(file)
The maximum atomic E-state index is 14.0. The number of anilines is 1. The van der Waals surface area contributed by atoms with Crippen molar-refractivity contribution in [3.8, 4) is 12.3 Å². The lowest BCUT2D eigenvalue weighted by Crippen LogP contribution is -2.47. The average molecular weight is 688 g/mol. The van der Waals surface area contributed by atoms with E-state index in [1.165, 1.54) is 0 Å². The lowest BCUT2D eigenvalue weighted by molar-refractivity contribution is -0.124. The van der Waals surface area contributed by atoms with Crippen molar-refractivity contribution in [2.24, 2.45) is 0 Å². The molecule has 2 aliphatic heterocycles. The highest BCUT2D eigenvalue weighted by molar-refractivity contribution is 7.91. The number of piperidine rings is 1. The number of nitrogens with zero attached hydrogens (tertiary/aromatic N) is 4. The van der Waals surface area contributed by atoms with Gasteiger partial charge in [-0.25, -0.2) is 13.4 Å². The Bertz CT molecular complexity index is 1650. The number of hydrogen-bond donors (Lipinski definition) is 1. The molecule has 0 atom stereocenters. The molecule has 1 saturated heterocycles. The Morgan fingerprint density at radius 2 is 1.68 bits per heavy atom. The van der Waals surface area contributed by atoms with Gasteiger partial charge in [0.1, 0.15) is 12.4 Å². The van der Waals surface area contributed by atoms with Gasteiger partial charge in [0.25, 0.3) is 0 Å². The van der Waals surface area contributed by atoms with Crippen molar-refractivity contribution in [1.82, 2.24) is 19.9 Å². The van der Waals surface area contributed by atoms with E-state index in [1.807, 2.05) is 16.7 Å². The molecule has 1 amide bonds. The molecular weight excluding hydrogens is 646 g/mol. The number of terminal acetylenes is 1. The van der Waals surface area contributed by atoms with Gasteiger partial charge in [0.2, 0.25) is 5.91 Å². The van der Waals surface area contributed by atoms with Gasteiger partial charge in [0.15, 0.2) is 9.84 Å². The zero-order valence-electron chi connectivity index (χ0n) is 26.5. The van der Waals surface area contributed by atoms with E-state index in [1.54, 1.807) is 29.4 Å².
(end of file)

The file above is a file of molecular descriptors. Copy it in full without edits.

The maximum atomic E-state index is 14.0. The number of anilines is 1. The van der Waals surface area contributed by atoms with Crippen molar-refractivity contribution in [3.8, 4) is 12.3 Å². The lowest BCUT2D eigenvalue weighted by Crippen LogP contribution is -2.47. The average molecular weight is 688 g/mol. The van der Waals surface area contributed by atoms with E-state index in [1.165, 1.54) is 0 Å². The lowest BCUT2D eigenvalue weighted by molar-refractivity contribution is -0.124. The van der Waals surface area contributed by atoms with Crippen molar-refractivity contribution in [2.24, 2.45) is 0 Å². The molecule has 2 aliphatic heterocycles. The highest BCUT2D eigenvalue weighted by molar-refractivity contribution is 7.91. The number of piperidine rings is 1. The number of nitrogens with zero attached hydrogens (tertiary/aromatic N) is 4. The van der Waals surface area contributed by atoms with Gasteiger partial charge in [-0.25, -0.2) is 13.4 Å². The Bertz CT molecular complexity index is 1650. The number of hydrogen-bond donors (Lipinski definition) is 1. The molecule has 0 atom stereocenters. The molecule has 1 saturated heterocycles. The Morgan fingerprint density at radius 2 is 1.68 bits per heavy atom. The van der Waals surface area contributed by atoms with Gasteiger partial charge in [0.1, 0.15) is 12.4 Å². The van der Waals surface area contributed by atoms with Gasteiger partial charge in [0.25, 0.3) is 0 Å². The van der Waals surface area contributed by atoms with Crippen molar-refractivity contribution in [1.82, 2.24) is 19.9 Å². The van der Waals surface area contributed by atoms with E-state index in [1.807, 2.05) is 16.7 Å². The molecule has 1 amide bonds. The molecular weight excluding hydrogens is 646 g/mol. The number of terminal acetylenes is 1. The van der Waals surface area contributed by atoms with Gasteiger partial charge in [0.2, 0.25) is 5.91 Å². The van der Waals surface area contributed by atoms with Gasteiger partial charge in [0.15, 0.2) is 9.84 Å². The zero-order valence-electron chi connectivity index (χ0n) is 26.5. The van der Waals surface area contributed by atoms with E-state index in [1.54, 1.807) is 29.4 Å².